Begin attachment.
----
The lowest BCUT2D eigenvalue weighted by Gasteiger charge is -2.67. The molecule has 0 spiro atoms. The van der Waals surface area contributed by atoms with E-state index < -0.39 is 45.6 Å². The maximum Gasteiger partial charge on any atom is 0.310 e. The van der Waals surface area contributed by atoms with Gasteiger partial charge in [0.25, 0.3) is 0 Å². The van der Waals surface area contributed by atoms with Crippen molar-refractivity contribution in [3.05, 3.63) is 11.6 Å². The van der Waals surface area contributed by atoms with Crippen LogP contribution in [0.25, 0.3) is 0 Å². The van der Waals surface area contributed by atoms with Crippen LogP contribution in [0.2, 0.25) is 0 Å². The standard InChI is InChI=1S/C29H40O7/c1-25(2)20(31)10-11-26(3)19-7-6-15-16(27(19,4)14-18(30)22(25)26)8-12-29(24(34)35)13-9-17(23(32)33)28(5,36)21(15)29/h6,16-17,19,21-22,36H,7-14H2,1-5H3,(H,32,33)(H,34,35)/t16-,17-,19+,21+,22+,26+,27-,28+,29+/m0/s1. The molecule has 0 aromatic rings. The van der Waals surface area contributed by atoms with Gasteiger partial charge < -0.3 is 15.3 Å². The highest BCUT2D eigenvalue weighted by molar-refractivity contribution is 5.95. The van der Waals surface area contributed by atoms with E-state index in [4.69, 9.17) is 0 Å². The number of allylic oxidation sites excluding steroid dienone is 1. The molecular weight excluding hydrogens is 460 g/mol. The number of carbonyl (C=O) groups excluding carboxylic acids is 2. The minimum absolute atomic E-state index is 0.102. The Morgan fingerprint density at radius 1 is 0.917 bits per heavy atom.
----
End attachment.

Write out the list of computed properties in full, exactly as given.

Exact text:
The lowest BCUT2D eigenvalue weighted by Gasteiger charge is -2.67. The molecule has 0 spiro atoms. The van der Waals surface area contributed by atoms with E-state index < -0.39 is 45.6 Å². The maximum Gasteiger partial charge on any atom is 0.310 e. The van der Waals surface area contributed by atoms with Gasteiger partial charge in [0.25, 0.3) is 0 Å². The van der Waals surface area contributed by atoms with Crippen molar-refractivity contribution in [3.05, 3.63) is 11.6 Å². The van der Waals surface area contributed by atoms with Crippen LogP contribution in [0.25, 0.3) is 0 Å². The van der Waals surface area contributed by atoms with Crippen LogP contribution in [0.2, 0.25) is 0 Å². The standard InChI is InChI=1S/C29H40O7/c1-25(2)20(31)10-11-26(3)19-7-6-15-16(27(19,4)14-18(30)22(25)26)8-12-29(24(34)35)13-9-17(23(32)33)28(5,36)21(15)29/h6,16-17,19,21-22,36H,7-14H2,1-5H3,(H,32,33)(H,34,35)/t16-,17-,19+,21+,22+,26+,27-,28+,29+/m0/s1. The molecule has 0 aromatic rings. The van der Waals surface area contributed by atoms with Gasteiger partial charge < -0.3 is 15.3 Å². The highest BCUT2D eigenvalue weighted by molar-refractivity contribution is 5.95. The van der Waals surface area contributed by atoms with E-state index in [4.69, 9.17) is 0 Å². The number of allylic oxidation sites excluding steroid dienone is 1. The molecular weight excluding hydrogens is 460 g/mol. The number of carbonyl (C=O) groups excluding carboxylic acids is 2. The minimum absolute atomic E-state index is 0.102. The Morgan fingerprint density at radius 1 is 0.917 bits per heavy atom.